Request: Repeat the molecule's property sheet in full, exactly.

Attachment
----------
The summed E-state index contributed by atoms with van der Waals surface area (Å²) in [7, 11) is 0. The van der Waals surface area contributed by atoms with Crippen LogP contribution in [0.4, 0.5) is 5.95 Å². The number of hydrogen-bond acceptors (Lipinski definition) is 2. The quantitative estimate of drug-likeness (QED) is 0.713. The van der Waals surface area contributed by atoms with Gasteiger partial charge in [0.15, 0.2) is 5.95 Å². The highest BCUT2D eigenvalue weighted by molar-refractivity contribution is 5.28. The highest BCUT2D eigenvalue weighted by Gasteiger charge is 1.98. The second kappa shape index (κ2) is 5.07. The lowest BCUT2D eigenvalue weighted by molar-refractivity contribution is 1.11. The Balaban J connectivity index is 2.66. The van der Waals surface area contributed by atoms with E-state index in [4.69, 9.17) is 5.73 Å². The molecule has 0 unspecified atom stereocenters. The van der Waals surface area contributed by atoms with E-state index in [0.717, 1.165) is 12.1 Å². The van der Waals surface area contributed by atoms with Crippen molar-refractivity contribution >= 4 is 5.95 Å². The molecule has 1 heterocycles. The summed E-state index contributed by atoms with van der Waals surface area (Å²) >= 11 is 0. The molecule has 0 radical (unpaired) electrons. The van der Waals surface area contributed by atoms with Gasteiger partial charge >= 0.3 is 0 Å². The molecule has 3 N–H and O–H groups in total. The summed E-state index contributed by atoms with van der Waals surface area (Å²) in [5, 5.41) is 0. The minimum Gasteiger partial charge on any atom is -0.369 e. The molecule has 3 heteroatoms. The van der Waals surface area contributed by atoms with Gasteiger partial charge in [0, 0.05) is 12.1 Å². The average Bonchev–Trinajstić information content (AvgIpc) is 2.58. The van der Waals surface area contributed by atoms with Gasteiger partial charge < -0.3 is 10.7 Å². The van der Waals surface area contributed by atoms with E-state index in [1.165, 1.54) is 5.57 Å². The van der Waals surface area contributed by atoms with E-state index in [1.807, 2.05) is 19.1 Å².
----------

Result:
The summed E-state index contributed by atoms with van der Waals surface area (Å²) in [7, 11) is 0. The van der Waals surface area contributed by atoms with Crippen LogP contribution in [0.4, 0.5) is 5.95 Å². The number of hydrogen-bond acceptors (Lipinski definition) is 2. The quantitative estimate of drug-likeness (QED) is 0.713. The van der Waals surface area contributed by atoms with Gasteiger partial charge in [0.15, 0.2) is 5.95 Å². The highest BCUT2D eigenvalue weighted by molar-refractivity contribution is 5.28. The highest BCUT2D eigenvalue weighted by Gasteiger charge is 1.98. The second kappa shape index (κ2) is 5.07. The lowest BCUT2D eigenvalue weighted by molar-refractivity contribution is 1.11. The Balaban J connectivity index is 2.66. The van der Waals surface area contributed by atoms with E-state index in [4.69, 9.17) is 5.73 Å². The molecule has 0 unspecified atom stereocenters. The van der Waals surface area contributed by atoms with E-state index in [0.717, 1.165) is 12.1 Å². The van der Waals surface area contributed by atoms with Crippen molar-refractivity contribution >= 4 is 5.95 Å². The molecule has 1 heterocycles. The summed E-state index contributed by atoms with van der Waals surface area (Å²) >= 11 is 0. The molecule has 0 radical (unpaired) electrons. The van der Waals surface area contributed by atoms with Gasteiger partial charge >= 0.3 is 0 Å². The molecule has 3 N–H and O–H groups in total. The summed E-state index contributed by atoms with van der Waals surface area (Å²) in [5, 5.41) is 0. The minimum Gasteiger partial charge on any atom is -0.369 e. The molecule has 3 heteroatoms. The van der Waals surface area contributed by atoms with Gasteiger partial charge in [0, 0.05) is 12.1 Å². The average Bonchev–Trinajstić information content (AvgIpc) is 2.58. The van der Waals surface area contributed by atoms with Gasteiger partial charge < -0.3 is 10.7 Å². The van der Waals surface area contributed by atoms with E-state index in [1.165, 1.54) is 5.57 Å². The van der Waals surface area contributed by atoms with E-state index in [1.807, 2.05) is 19.1 Å².